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Monthly Archives: March 2012
In the Panebianco house, sharing a bedroom is about more than saving space.
Gerri and Sam Panebianco have chosen to put their sons, 3-year-old J.P. and 2-year-old Eric, in the same room because they want them to become good friends and develop social skills.
“We want them to understand what it’s like to navigate shared space and to be happy sharing space,” said Gerri Panebianco, an owner of Little Crown Interiors, which specializes in designing children’s rooms, in Orange County, Calif.
Through her work, she has seen many parents making a similar choice, deciding that having kids share a room is good preparation for college and marriage. “This is a skill that they feel children should be learning early,” she said.
Of course, in many families with more children or smaller homes, sharing a bedroom is also a necessity.
My boys, ages 7 and 9, got in the car recently while the radio was chattering about Paula Deen’s diabetes and a controversial obesity initiative in Georgia. After listening for a minute, my younger son asked, “Mom, is it bad to eat foods that have fat in them?” I realized, as I started to answer him, that his question is quite universal.
In the United States, we have been led to believe that fat is bad for us. In some cases (trans fats) it is, but the right fats play an integral role in our health. Here are the facts I gave my son:
–Healthful fat is a concentrated source of energy for the body.
–It is a building block of cell membranes and hormones.
–Fat slows absorption of carbohydrates, and other parts of our meals, into our blood. This helps us feel full longer.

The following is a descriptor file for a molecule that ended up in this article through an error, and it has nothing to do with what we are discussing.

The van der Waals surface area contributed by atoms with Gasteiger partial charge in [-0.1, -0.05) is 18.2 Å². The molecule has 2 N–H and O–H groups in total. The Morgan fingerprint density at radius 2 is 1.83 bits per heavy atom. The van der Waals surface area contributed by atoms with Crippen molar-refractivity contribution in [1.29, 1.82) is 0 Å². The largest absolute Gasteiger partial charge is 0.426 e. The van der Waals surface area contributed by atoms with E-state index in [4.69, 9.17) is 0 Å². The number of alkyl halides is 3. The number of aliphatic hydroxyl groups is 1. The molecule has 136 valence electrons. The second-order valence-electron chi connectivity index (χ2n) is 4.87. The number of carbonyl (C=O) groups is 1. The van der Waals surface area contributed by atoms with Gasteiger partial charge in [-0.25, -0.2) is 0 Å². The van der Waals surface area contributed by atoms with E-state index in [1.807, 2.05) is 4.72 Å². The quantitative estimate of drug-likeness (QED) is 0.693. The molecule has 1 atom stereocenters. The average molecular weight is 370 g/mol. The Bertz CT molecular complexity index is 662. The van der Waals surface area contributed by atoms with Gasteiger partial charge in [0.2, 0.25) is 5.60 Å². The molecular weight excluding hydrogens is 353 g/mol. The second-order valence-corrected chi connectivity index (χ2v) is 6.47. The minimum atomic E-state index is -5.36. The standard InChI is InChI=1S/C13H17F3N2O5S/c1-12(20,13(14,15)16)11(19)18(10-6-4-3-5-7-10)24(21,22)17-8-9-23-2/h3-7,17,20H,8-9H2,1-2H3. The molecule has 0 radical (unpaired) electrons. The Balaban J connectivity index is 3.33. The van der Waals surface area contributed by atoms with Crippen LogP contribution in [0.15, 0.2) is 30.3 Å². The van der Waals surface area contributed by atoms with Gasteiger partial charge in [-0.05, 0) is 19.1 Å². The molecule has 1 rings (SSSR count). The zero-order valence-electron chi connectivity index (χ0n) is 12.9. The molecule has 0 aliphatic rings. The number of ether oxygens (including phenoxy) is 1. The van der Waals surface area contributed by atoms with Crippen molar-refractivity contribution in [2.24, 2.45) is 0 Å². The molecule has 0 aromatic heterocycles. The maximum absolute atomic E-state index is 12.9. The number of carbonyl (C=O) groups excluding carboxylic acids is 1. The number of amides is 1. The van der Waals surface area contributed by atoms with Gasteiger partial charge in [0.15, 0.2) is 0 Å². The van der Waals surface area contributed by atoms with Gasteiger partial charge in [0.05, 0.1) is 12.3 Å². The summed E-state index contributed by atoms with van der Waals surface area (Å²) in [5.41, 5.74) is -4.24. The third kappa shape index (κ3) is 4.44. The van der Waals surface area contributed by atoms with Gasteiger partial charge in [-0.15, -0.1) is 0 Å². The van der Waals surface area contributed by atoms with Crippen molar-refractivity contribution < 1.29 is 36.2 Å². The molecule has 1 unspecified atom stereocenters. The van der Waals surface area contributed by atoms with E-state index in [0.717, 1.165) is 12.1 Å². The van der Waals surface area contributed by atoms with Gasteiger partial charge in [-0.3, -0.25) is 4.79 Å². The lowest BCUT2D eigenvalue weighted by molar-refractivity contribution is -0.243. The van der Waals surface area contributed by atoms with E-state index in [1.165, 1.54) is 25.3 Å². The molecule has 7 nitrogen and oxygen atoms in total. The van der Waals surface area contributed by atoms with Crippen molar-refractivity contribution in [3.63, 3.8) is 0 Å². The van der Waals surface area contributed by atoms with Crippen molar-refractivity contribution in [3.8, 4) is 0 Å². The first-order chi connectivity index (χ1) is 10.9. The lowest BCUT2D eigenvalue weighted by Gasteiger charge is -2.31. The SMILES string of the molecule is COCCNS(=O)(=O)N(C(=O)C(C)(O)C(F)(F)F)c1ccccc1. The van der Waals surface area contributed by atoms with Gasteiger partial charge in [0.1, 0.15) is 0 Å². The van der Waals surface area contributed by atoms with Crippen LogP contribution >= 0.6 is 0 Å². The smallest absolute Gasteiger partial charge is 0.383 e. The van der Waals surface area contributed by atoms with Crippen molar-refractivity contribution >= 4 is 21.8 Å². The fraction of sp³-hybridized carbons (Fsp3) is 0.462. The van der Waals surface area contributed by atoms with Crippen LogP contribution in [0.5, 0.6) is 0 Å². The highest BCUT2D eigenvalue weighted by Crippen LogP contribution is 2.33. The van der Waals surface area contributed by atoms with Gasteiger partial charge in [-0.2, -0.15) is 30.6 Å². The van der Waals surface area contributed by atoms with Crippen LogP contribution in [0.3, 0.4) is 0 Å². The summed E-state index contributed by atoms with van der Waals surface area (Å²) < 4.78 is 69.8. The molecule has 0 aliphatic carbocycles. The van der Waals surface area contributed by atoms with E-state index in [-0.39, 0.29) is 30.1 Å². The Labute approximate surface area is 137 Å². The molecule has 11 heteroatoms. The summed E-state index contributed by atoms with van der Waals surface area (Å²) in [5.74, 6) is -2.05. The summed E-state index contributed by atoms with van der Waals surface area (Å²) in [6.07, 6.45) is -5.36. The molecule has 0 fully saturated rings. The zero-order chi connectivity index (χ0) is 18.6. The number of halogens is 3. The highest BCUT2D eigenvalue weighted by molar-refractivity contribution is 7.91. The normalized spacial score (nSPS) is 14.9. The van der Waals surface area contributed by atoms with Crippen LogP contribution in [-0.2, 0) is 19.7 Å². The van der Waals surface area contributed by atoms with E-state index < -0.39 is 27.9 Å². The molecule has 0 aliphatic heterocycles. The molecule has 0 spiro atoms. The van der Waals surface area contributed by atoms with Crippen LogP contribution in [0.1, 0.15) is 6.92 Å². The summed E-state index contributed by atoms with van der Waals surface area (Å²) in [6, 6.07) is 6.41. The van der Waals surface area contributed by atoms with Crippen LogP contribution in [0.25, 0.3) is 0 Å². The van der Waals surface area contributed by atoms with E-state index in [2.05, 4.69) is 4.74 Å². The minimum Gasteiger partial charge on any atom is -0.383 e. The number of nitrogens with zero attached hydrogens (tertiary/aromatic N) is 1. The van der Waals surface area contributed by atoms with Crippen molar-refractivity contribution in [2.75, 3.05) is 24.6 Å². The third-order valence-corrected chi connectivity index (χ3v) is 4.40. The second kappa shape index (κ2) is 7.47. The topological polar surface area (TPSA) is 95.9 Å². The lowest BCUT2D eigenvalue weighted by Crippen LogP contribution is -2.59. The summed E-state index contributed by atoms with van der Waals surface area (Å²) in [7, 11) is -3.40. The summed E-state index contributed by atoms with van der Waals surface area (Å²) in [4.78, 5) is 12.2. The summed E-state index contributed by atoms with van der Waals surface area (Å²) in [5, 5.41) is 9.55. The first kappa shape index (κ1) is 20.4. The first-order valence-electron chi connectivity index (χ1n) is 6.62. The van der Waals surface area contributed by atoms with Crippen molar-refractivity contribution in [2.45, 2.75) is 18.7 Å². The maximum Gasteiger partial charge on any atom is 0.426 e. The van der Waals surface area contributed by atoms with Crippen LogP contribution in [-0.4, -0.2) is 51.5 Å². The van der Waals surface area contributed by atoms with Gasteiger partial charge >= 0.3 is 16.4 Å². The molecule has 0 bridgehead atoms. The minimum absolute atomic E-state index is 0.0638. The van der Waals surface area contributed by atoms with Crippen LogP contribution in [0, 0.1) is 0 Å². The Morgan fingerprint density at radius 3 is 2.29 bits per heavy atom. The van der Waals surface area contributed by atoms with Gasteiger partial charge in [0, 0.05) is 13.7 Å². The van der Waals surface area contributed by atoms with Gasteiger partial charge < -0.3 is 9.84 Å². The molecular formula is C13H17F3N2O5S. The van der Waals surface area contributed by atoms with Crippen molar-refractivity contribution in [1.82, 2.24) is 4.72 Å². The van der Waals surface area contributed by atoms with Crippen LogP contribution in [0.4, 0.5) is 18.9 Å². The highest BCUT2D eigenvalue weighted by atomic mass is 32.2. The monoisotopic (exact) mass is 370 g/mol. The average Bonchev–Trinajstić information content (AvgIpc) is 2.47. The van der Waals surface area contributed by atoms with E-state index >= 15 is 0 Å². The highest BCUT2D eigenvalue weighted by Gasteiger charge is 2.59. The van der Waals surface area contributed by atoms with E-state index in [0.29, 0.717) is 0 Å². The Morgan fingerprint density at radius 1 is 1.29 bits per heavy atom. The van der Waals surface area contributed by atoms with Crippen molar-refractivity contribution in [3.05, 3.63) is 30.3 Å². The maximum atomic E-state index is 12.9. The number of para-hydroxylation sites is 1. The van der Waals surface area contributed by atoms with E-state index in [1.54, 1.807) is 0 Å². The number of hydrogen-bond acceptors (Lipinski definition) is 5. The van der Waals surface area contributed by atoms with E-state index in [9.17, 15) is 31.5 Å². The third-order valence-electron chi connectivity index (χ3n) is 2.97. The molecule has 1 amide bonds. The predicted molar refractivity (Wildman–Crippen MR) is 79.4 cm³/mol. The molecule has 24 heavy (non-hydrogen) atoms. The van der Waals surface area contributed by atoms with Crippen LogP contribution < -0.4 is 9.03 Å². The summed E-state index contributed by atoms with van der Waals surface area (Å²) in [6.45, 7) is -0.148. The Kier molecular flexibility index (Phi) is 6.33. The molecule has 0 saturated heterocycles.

–Our bodies can’t digest and absorb vitamins A, D, E and K without it.
–Our brains are partially constructed from healthful fats.
After I listed all of these health benefits, my son said, “Wow, so why do so many people say fat is bad for us?” Great question, buddy.
Sunday’s Academy Awards celebrated the shared joy of going to the movies.
But for families of children with developmental disabilities, going to the movies can be much more frustrating than joyful.
Children with autism-spectrum disorders can be overwhelmed by the loudness of the movie’s sound. Kids with attention-deficit issues may find it difficult to sit still and be quiet for a couple of hours.
Still other children are frightened by sitting in a darkened theater.
And their parents are often wary of taking them to the movies among other families who may not understand their behavior and special needs.
Risa Paskoff, director of the Aaron’s Acres recreational program for children with developmental disabilities, wanted to give those special parents and children the moviegoing experience other families take for granted.
So she called Penn Ketchum, managing partner of Penn Cinema.
The independently owned multiplex, located between Lancaster and Lititz, will dedicate two of its theaters to a Sensory Sensitive Cinema event on the morning of Saturday, March 3.